Exotic Hoopoe bird touches down in
THE biggest influx of a
rare and exotic bird seen for 50 years is happening
along the coast of Ireland.
The stunning Hoopoe has birdwatchers aflutter with
sightings of the colourful creature reported in
recent days in Limerick, Kerry, Cork, Waterford and
BirdWatch Ireland said bird lovers in Co Donegal
might also be lucky enough to get sightings.
The Hoopoe is a distinctive cinnamon colour and is
notable for its zebra-striped wings and crest of
head feathers which fan open upon landing.
Photo of Hoopoe by Jimmy Murphy
posted on the BirdWatch Ireland Facebook page.
At least 45 of the
birds have been recorded so far and experts believe
these "exceptional" numbers could be on track to
match or exceed a similar influx in 1965 when some
65 were spotted here.
Ireland typically sees less than ten Hoopoes a year.
BirdWatch Ireland field worker Niall Keogh said the
Hoopoe is typically associated with warmer regions
such as continental Europe and north Africa.
"A small number of Hoopoes, usually less than ten
birds in total, are recorded in Ireland most years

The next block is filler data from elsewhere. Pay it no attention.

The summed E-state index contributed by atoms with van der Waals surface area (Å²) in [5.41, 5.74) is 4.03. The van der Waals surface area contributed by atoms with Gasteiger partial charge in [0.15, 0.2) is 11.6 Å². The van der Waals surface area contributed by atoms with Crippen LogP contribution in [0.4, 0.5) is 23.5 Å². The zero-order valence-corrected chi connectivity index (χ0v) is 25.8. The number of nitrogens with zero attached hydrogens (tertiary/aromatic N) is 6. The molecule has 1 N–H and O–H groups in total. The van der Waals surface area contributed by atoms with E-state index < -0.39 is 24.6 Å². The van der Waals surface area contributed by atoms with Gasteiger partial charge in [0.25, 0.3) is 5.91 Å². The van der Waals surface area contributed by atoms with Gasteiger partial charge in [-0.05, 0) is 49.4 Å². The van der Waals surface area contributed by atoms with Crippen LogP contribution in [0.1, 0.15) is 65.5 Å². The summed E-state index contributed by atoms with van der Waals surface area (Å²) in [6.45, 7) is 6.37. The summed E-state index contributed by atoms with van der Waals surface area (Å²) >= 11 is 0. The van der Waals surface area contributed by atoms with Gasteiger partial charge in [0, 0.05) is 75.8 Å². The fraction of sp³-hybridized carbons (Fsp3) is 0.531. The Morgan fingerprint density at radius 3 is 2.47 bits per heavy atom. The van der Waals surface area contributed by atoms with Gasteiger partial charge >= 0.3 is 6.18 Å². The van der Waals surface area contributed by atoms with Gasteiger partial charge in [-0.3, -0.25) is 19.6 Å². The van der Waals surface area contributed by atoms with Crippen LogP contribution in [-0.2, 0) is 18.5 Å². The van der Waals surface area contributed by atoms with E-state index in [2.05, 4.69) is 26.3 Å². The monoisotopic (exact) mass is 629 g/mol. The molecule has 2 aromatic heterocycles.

in early Spring or late Autumn when migrating birds
accidentally stray off course," said Mr Keogh.
"The recent high pressure system which stretched up
from southern Europe probably led to many Hoopoes
'overshooting' - that is migrating too far, and
ending up on the south coast of Ireland," he added.
The Hoopoe, which is the national bird of Israel, is
typically about 12 inches long with a wingspan of
about 18 inches.
It favours sunny patches of short-cropped, dry
grassland such as well-kept lawns and golf courses
where it uses its long, thin bill to eke out insects
including beetles, ants and crickets.
One of its most characteristic features is its
undulating pattern of flight, that birdwatchers
typically describe as like a large butterfly in
The Hoopoe gets its English name from its
distinctive oop-oop calling card.
Mr Keogh urged people to report any sightings to
BirdWatch Ireland along with the date and location.
"Please keep an eye out for this superb bird and let
us know if you are fortunate enough to see one,” he
Sightings can be reported via email to
firstname.lastname@example.org or by phoning